Heroic doctor leads rescue after Singapore Airlines emergency

Photo courtesy of Thai PBS World

Thailand has been lauded for its rapid and efficient response to an emergency when a Singapore Airlines flight encountered severe turbulence over Myanmar on May 21.

Heading the emergency operation after Flight SQ321 diverted to Suvarnabhumi Airport was Dr Wichanya Burirak, a dedicated physician and aviation enthusiast.

Chiang Mai University, where Wichanya graduated from the Faculty of Medicine, expressed pride in her leadership during the crisis.

Wichanya described the scene as the drama unfolded at Thailand’s main airport.

“There was a commotion with people walking and running everywhere.”

En route from London to Singapore, Singapore Airlines Flight SQ321 hit severe turbulence.

Emergency landing

Upon receiving reports of injuries among passengers and crew, the pilots diverted to Bangkok for an emergency landing.

“Initially, our team was told the aircraft would arrive around 4pm, but it landed early at 3.51pm. That meant we had just 20 minutes to prepare.”

The Boeing 777-300ER was carrying 229 people, including crew, at the time of the incident. Just before boarding, Wichanya received a report that one passenger had died. Inside the aircraft, the severity of the turbulence was clear from the number of injured passengers, many with severe injuries.

“After assessing the situation, I contacted Suvarnabhumi Airport’s director, Kittipong Kittikachorn, and requested approval to implement the mass casualty incident plan.”

Upon receiving approval, Wichanya mobilised her medical team, paramedics from Samitivej Hospital, rescuers, and a transport team.

“We quickly identified passengers with serious injuries for emergency transfer to the hospital.”

Injured passengers

The operation proceeded swiftly, with police clearing the way for ambulances to transport the injured to Samitivej Srinakarin Hospital, 19 kilometres away, in just 15 minutes – half the usual time.

“Our plan called for the transfer of all injured passengers to hospital within two hours of landing.”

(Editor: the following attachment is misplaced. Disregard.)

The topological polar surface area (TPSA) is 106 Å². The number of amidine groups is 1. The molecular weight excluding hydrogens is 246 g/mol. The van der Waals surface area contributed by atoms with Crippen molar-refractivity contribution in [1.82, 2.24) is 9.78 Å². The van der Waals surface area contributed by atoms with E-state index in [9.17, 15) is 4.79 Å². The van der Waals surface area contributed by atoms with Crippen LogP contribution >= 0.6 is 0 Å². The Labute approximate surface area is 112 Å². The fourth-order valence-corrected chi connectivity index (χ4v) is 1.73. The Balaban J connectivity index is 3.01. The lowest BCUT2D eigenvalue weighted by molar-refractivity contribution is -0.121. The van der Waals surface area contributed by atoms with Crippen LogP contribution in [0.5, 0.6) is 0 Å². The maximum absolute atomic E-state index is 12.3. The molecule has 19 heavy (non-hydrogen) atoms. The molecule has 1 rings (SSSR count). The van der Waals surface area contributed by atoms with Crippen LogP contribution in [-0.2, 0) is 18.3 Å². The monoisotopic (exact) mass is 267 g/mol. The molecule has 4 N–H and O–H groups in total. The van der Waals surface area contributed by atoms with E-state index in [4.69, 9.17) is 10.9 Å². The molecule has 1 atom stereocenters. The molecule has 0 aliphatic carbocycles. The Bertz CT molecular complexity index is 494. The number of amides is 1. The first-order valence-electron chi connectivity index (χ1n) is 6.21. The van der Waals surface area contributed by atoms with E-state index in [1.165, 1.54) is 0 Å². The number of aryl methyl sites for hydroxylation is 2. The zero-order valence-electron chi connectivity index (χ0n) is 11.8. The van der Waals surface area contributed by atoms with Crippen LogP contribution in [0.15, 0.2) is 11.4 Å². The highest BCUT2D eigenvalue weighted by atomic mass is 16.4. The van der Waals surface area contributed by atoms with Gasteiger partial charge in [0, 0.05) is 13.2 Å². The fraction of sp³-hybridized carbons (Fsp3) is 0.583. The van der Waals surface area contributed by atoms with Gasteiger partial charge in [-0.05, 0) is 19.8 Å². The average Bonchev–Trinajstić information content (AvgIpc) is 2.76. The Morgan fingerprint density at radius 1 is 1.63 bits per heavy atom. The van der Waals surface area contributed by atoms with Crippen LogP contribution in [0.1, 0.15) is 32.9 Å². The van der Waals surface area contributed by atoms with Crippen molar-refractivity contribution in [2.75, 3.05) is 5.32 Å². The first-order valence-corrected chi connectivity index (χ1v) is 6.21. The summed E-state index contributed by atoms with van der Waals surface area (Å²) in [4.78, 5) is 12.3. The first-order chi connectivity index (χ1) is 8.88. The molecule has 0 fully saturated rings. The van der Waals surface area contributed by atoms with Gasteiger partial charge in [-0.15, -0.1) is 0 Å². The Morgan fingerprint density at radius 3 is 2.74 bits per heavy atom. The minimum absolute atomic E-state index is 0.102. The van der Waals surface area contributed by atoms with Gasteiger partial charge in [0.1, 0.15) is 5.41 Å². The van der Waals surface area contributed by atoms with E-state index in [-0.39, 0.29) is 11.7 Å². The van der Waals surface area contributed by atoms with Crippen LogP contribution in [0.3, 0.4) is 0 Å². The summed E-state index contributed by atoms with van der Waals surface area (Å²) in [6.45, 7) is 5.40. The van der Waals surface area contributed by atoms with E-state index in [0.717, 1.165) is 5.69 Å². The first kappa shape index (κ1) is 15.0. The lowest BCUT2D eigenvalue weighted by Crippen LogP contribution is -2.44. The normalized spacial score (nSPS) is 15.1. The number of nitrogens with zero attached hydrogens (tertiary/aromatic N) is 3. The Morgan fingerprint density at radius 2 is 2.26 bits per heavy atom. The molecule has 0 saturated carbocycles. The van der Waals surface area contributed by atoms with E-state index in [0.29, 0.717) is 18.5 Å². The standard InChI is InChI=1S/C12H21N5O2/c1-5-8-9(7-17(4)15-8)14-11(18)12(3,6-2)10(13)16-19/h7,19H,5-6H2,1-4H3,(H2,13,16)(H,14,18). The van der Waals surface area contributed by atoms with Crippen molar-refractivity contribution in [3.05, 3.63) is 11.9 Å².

Passengers on SQ321, which suddenly plummeted from 37,000 feet, included nationals from 16 countries. The largest groups were Australians (56), followed by Britons (47) and Singaporeans (41).

As of Sunday evening, Singapore Airlines reported that 40 passengers and one crew member were still receiving treatment at the hospital in Bangkok. Many were suffering from life-changing injuries, including spinal, skull, and brain injuries. The single fatality was identified as Geoff Kitchen, a 73 year old Briton.

Wichanya, reflecting on her 12-year career at Suvarnabhumi, said she had never encountered an incident of this scale. She credits her career in airport-based medicine to a childhood passion for aeroplanes, sparked by her mother’s flight descriptions, reported Thai PBS World.

“I have enjoyed watching planes since childhood.”

Her love for aviation even led her to win the title of True Fan of Airlines on the television game show Fan Pan Tae in 2005.

Aviation NewsBangkok NewsThailand News

Puntid Tantivangphaisal

Originally from Hong Kong, Puntid moved to Bangkok in 2020 to pursue further studies in translation. She holds a Bachelor's degree in Comparative Literature from the University of Hong Kong. Puntid spent 8 years living in Manchester, UK. Before joining The Thaiger, Puntid has been a freelance translator for 2 years. In her free time, she enjoys swimming and listening to music, as well as writing short fiction and poetry.

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